Skip to main content

The PSNet Collection: All Content

The AHRQ PSNet Collection comprises an extensive selection of resources relevant to the patient safety community. These resources come in a variety of formats, including literature, research, tools, and Web sites. Resources are identified using the National Library of Medicine’s Medline database, various news and content aggregators, and the expertise of the AHRQ PSNet editorial and technical teams.

Search All Content

Search Tips
Filter By Author(s)
Advanced Filtering Mode
Date Ranges
Published Date
Original Publication Date
Original Publication Date
PSNet Publication Date
Additional Filters
Displaying 1 - 15 of 15 Results
Shabot M, Chassin MR, France A-C, et al. Jt Comm J Qual Patient Saf. 2016;42:6-17.
Following implementation of the web-based Targeted Solutions Tool in a 12-hospital health system, hand hygiene rates improved from a baseline rate of 58% to about 95%. Over the same period, rates of central line–associated bloodstream infections and ventilator-associated pneumonia both declined by more than 40%.
Chassin MR, Baker DW. JAMA. 2015;313:1795-6.
Professionalism in medicine is considered an essential component of safety culture, but efforts to monitor and address disruptive behaviors among physicians have not produced the desired outcomes. This commentary discusses the need for more explicit emphasis on building physician skills and attitudes to support zero harm, process improvement, high reliability, and commitment to excellence in all areas of medical care.
Chassin MR, Mayer C, Nether K. Jt Comm J Qual Patient Saf. 2015;41:4-12.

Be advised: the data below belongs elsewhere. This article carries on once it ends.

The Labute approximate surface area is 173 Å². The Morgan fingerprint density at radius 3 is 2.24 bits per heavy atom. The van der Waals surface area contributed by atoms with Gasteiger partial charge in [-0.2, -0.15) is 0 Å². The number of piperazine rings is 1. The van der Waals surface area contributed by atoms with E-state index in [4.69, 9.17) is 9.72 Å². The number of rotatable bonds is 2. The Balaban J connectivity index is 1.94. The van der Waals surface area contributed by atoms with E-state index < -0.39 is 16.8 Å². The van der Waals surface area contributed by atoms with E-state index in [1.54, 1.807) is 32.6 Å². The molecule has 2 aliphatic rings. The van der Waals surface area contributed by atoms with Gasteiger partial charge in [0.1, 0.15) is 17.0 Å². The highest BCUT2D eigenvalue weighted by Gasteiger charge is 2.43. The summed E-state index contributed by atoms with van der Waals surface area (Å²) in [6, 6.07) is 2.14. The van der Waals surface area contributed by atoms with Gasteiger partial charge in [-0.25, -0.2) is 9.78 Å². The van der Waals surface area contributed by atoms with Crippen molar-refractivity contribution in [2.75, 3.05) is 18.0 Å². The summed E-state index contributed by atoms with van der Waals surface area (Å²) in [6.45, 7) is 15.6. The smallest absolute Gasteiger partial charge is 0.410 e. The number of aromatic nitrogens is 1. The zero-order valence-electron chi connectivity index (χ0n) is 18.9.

Although appropriate handwashing has been identified as an essential factor in preventing health care–associated infections, hand hygiene rates remain unacceptably low at many hospitals. This quality improvement project aimed to achieve adherence to hand hygiene practices at eight hospitals using change management methods drawn from human factors engineering. Each hospital investigated and identified specific causes of noncompliance with handwashing and developed specific interventions to address these barriers. These individualized efforts yielded a significant improvement in handwashing behavior. The authors argue that allowing each site to tailor the intervention to the specific causes of noncompliance led to the sustained improvements. This study suggests that local improvement may be a fruitful method to enhance the proven but incompletely implemented practice of hand hygiene. A recent AHRQ WebM&M interview and perspective discuss ways to enhance hand hygiene adherence.
Leotsakos A, Zheng H, Croteau R, et al. Int J Qual Health Care. 2014;26:109-16.
This commentary describes a World Health Organization effort to design and apply standardized care processes to address safety concerns. Three standards (surgical site identification, medication reconciliation, and concentrated injectable medicines) have been developed and implemented in multiple countries in the past 5 years.
Chassin MR. Health Aff. 2013;32:1761-1765.
… frustrating. This commentary, by patient safety expert Dr. Mark Chassin, recommends that health care shift its focus from … thus far by the patient safety movement. A prior AHRQ WebM&M interview with Dr. Chassin discussed the role of the Joint …
Pham JC, Gianci S, Battles J, et al. Qual Saf Health Care. 2010;19:446-51.